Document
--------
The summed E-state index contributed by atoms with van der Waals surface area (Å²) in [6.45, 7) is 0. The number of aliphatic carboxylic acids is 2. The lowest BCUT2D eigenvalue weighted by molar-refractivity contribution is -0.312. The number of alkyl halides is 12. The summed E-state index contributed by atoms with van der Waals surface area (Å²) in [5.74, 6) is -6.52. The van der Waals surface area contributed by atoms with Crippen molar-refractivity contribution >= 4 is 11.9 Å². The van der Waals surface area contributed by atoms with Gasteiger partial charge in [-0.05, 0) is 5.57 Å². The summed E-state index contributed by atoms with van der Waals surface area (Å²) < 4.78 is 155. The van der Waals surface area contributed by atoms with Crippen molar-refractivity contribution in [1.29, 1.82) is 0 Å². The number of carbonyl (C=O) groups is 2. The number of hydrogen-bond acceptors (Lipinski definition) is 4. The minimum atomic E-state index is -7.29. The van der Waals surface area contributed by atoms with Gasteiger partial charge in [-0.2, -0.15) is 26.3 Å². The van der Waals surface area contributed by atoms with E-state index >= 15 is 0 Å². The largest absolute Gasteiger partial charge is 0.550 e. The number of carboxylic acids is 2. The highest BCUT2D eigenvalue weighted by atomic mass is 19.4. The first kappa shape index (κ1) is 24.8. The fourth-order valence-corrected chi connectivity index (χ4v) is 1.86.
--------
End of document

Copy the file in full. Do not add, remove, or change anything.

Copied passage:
The summed E-state index contributed by atoms with van der Waals surface area (Å²) in [6.45, 7) is 0. The number of aliphatic carboxylic acids is 2. The lowest BCUT2D eigenvalue weighted by molar-refractivity contribution is -0.312. The number of alkyl halides is 12. The summed E-state index contributed by atoms with van der Waals surface area (Å²) in [5.74, 6) is -6.52. The van der Waals surface area contributed by atoms with Crippen molar-refractivity contribution >= 4 is 11.9 Å². The van der Waals surface area contributed by atoms with Gasteiger partial charge in [-0.05, 0) is 5.57 Å². The summed E-state index contributed by atoms with van der Waals surface area (Å²) < 4.78 is 155. The van der Waals surface area contributed by atoms with Crippen molar-refractivity contribution in [1.29, 1.82) is 0 Å². The number of carbonyl (C=O) groups is 2. The number of hydrogen-bond acceptors (Lipinski definition) is 4. The minimum atomic E-state index is -7.29. The van der Waals surface area contributed by atoms with Gasteiger partial charge in [-0.2, -0.15) is 26.3 Å². The van der Waals surface area contributed by atoms with E-state index >= 15 is 0 Å². The largest absolute Gasteiger partial charge is 0.550 e. The number of carboxylic acids is 2. The highest BCUT2D eigenvalue weighted by atomic mass is 19.4. The first kappa shape index (κ1) is 24.8. The fourth-order valence-corrected chi connectivity index (χ4v) is 1.86.